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10 Things I Want You To Know About Living With PCOS

Guest post by Leanne McLachlan.

PCOS (polycystic ovary syndrome) is a common medical condition affecting women. It is difficult to know the exact number of women to have this condition but it’s thought it is as common as one in 5 women within the UK, more than half do not suffer from any symptoms. I am here to discuss what it is like when you do suffer multiple symptoms, so here are the 10 things I want to tell you about PCOS.


PCOS is more than just my ovaries. Yes, it does affect my ovaries but PCOS affects my whole body and mind-set. PCOS is an endocrine disorder which means it affects a network of glands that are responsible for hormones helping regulate the human bodily functions, including my body’s ability to convert calories into energy that power cells and important organs. The endocrine system has many influences on the way a body works, from how my bones and tissue develop to fertility rate and heartbeats. The endocrine system is a contributor to hormone-related disorders such as diabetes, thyroid disease, low sex drive and growth disorders. This can cause a huge frustration presenting a lot of physical and mental barriers in life.


Obesity is a very common side effect for women suffering from PCOS, one of the most common reasons for obesity in PCOS is being insulin resistant, meaning the insulin doesn’t have the ability to break calories down into energy, therefore, it releases high levels of insulin to control the blood sugar levels. Unfortunately this means having high levels of insulin resulting in releasing a higher level of hormones called testosterone. This has a knock on effect throughout the body such as hair growth and fertility issues not to mention the social problems being obese still faces, from the stares of the waitress as you look at a dessert menu to not finding fashionable clothing because the fashion industry thinks being fat means we want to dress like a 70-year-old.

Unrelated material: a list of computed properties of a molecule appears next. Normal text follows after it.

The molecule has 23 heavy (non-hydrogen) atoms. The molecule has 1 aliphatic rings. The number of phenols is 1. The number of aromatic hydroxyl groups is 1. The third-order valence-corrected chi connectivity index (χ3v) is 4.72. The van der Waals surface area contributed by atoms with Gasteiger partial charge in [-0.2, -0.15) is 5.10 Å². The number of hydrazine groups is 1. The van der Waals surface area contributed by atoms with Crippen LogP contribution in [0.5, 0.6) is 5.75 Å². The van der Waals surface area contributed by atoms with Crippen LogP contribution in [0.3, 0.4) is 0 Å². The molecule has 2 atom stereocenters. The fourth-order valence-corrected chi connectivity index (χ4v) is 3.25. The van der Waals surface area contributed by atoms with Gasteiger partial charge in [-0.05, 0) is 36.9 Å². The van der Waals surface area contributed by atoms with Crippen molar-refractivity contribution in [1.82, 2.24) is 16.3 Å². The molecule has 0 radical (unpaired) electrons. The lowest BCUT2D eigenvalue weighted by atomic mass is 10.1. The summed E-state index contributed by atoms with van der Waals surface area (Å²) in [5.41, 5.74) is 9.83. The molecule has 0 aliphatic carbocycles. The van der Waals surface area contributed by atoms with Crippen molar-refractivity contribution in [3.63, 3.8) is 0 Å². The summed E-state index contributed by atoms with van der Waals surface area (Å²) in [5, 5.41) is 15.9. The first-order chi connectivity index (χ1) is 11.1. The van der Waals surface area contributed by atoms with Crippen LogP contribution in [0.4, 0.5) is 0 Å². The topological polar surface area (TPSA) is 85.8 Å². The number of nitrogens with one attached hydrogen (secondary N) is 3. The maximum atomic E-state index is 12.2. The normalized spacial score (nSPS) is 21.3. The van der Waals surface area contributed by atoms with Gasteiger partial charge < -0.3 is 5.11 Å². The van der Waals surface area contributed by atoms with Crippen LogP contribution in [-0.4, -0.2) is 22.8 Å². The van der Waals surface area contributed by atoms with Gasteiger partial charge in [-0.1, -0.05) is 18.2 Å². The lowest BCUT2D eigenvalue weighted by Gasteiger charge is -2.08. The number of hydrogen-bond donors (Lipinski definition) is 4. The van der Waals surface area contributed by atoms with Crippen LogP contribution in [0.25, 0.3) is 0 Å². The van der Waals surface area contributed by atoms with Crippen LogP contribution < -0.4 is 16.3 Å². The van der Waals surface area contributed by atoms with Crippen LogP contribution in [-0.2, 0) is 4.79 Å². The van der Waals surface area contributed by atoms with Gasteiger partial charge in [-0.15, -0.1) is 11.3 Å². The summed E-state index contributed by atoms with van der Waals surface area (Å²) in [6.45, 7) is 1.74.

Infertility can be a complete heartbreaker for couples when the woman suffers from PCOS with many women going for months, even years with irregular periods or none at all. Nobody grows up wondering if they can have children or not? When we picture our life we don’t imagine the painstaking journey we could take, the months on end of waiting, wishing and disappointment it can bring along. Infertility can be a strain on the purse by purchasing ovulation strips, pregnancy tests, vitamins, medication, treatments, IVF etc. This has many effects on a person, household and relationship mentally and physically! Many people who have long spells of infertility can experience side effects of depression, stress resulting in bad temperaments, arguments and low sex drive, as it becomes a timed operation, often just going through the motions, concentrating more on the positions you read on the internet that apparently work best or headstands and elevation to maximise potential etc. often losing the intimacy and the importance of a bonding relationship.


Acne is a physical side effect of PCOS. This is caused by the imbalance of hormones producing more oil in the skin surfaces. PCOS acne is often more severe than general acne and is defined by larger under skin knots rather than skin service bumps. These types of spots can cause scarring, tenderness and mental health issues as well as the costs from treatments and make-up to cover the effects.


I love caffeine; it is the first thing I do as I slip my glasses on coming out of my nightly coma is to fill the kettle in a zombie state while my head receives the memo it’s time to wake! Fatigue is a really big side effect for me as a PCOS sufferer meaning even with the heaviest 8-hour sleep I still struggle to wake, string sentences together and function throughout the day sometimes. While I’m always game for a cheeky afternoon nap, daily life and motherhood do not permit this hence why many PCOS suffers like myself reach for coffee, tea, or energy drinks. Unfortunately, this is not a positive for the human body and can often give you a short boost then send you crashing, meaning you’re stuck in a negative cycle needing to consume more caffeine causing hormone energy and mental imbalance throughout your body and so on it repeats! Research has also stated that coffee appears to have a short-term negative effect on insulin sensitivity. After drinking coffee the human body is temporarily less sensitive to the effects of insulin, and as previously stated insulin resistance is a huge contributor to obesity. Yet research also states that consuming coffee over a long period of time in regular intervals improves the sensitivity of insulin significantly reducing the risk of Type 2 Diabetes ( a hormone based disorder common in PCOS sufferers). So there really is no defined answer to our love-hate relationship with coffee!